Char has a teensy bit more of a calm way about her; slightly less intense than her force of nature brother, but still as determined to exist in this world on her terms.
She calls flies “fly guys”. No one is really sure where this monniker came from, but now we all refer to them that way.
Also for some reason, she doesn’t like ants. It seems as if she believes they purposely infringe on her space. When she sees ants, she crouches down and blows on them, “Gone, ant!”
I’ve attempted to explain that they have as much right to live here on planet Earth as we do and we need to be kind, and I know her big brother understands that, but Char views the world from a different lens.
Like I said, C is slightly less feral than her brother and dad (and mom too).
She really doesn’t like to go camping.
“Home NOW!” she says.
“Did you have fun camping in the mountains?”
A resounding “NO” from Char. The girl loves her comforts and her lotions and her sparkles.
I’m sure you can guess who appropriated all of my Hello Kitty items.
**This is so strange. I only published this post today, June 26, but it shows that it was published on the 24th, so I am RE-writing and posting again. Very odd WordPress, very odd.
We had a bit of rain, just a few drops, definitely not the kind of rain we need here in the Southwest, but I think my veggie garden was grateful for it.
When I went outside to check on the status of baby lettuce seedlings, I noticed a Monarch butterfly entangled in the netting surrounding the garden. I’ve been forced to use the barrier to keep out squirrels and rats and bunnies. There are plenty of other things in the garden those guys can eat, so I don’t feel too bad about restricting them from my yummy greens.
Carefully, I removed the netting from those delicate wings.
After flying off, s/he returned with a mate and they circled my head a few times as if to thank me. “You’re welcome, guys! I was glad to help.”
Later that afternoon, right before dusk, I went for a walk. There were still beautiful clouds in the sky and I was thinking happy thoughts about the butterflies.
Suddenly, before I could even react, several things happened at once. A white van was driving down the street faster than the twenty-five mile an hour speed limit. A dove flew low across the street, left to right. (Yup, you can see where this is going.) The driver MUST have seen the bird, I’m sure of it.
Without slowing down or trying to avoid the imminent impact, the van ran into the bird, and to make it even more horrific, the back tires finished the slaughter. There were no other cars on the road; simply slowing down would have avoided it completely.
It doesn’t matter to me that there was nothing I could have done to prevent this tragedy. I ran out into the street to see if I needed to take the bird to a vet, but it was too late. Too late. I crouched down on my knees over the little dove almost in shock at the massive destruction the van did to his body. I took a photo because I wanted to remember the poor dear and honor his/her life, but it’s too gruesome to post and I feel it would be disrespectful to the innocent creature.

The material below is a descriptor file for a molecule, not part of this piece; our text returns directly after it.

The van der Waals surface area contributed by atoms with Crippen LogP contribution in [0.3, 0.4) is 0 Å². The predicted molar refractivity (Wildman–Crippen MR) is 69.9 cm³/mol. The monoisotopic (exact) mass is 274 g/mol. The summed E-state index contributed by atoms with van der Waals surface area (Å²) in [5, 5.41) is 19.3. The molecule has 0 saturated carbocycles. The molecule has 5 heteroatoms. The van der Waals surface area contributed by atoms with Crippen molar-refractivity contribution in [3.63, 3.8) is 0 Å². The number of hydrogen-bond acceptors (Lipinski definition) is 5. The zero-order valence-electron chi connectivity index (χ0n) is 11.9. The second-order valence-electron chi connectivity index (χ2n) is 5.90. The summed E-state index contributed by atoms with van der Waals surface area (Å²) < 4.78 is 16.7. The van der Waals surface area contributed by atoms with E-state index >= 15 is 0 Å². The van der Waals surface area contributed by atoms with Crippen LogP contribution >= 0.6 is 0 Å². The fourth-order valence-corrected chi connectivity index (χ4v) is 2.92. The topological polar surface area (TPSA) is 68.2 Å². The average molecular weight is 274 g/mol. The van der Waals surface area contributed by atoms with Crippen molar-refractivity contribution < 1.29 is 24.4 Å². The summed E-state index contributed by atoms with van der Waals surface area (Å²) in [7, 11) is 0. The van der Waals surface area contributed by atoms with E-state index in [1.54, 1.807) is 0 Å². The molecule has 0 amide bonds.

The bird was probably on his way home, and there might have been nesting babies that won’t be fed and won’t survive all because of the actions of one unaware or uncaring human. What if it was one of the doves I just wrote about that often visit me in the garden? How incredibly sad.
Well, that stripped me of the joy of saving a butterfly, that’s for sure. I’m a fixer and a helper. It’s a tough lesson for me to comprehend that sometimes things can be so terribly damaged that they can’t be mended or put back together, like this poor little bird who was beyond repair.
This made me think of Prince. When doves cry, so do I.
On my walk today, I looked through the fence into the culvert that drains into Agua Hedionda Lagoon and saw a pair of white egrets. One flew away, but I was able to snap a pic of this beauty. Look closer and you’ll see he’s sharing a bit of land with two ducks.
And then this other handsome sun-glistened mallard decided to swim over and join the fun. Co-existence peacefully without social distancing!
The late afternoon light intensifies the male’s colorful plumage that helps them attract females.
Maybe they’ve forged a friendship while they forage together for food. It could be possible even though I learned that egrets (and herons) can and do eat ducklings, but I watched their interactions for quite a while and didn’t observe any aggressive or frightened behavior. It was all peaceful and serene, just like my wishes for happily ever afters.
With a nod to All Creatures Great and Small by veterinarian James Herriot, this is what my Sunday looked like.
We started off the day at the beach and I’m beyond sad that I didn’t have my good camera with me so I couldn’t capture the magic of a school of dolphin jumping and splashing in the water. I’m sure this paddleboarder was happy because they seemed to follow him wherever he went. Trust me, there are about six dolphin in this photo.
On the way home, we saw a bit of an odd sight…check out these seagulls that shouldn’t have been this far away from the beach. They usually only fly inland when there’s a storm, so I have no idea why they were flying around in circles and then perched on the telephone lines.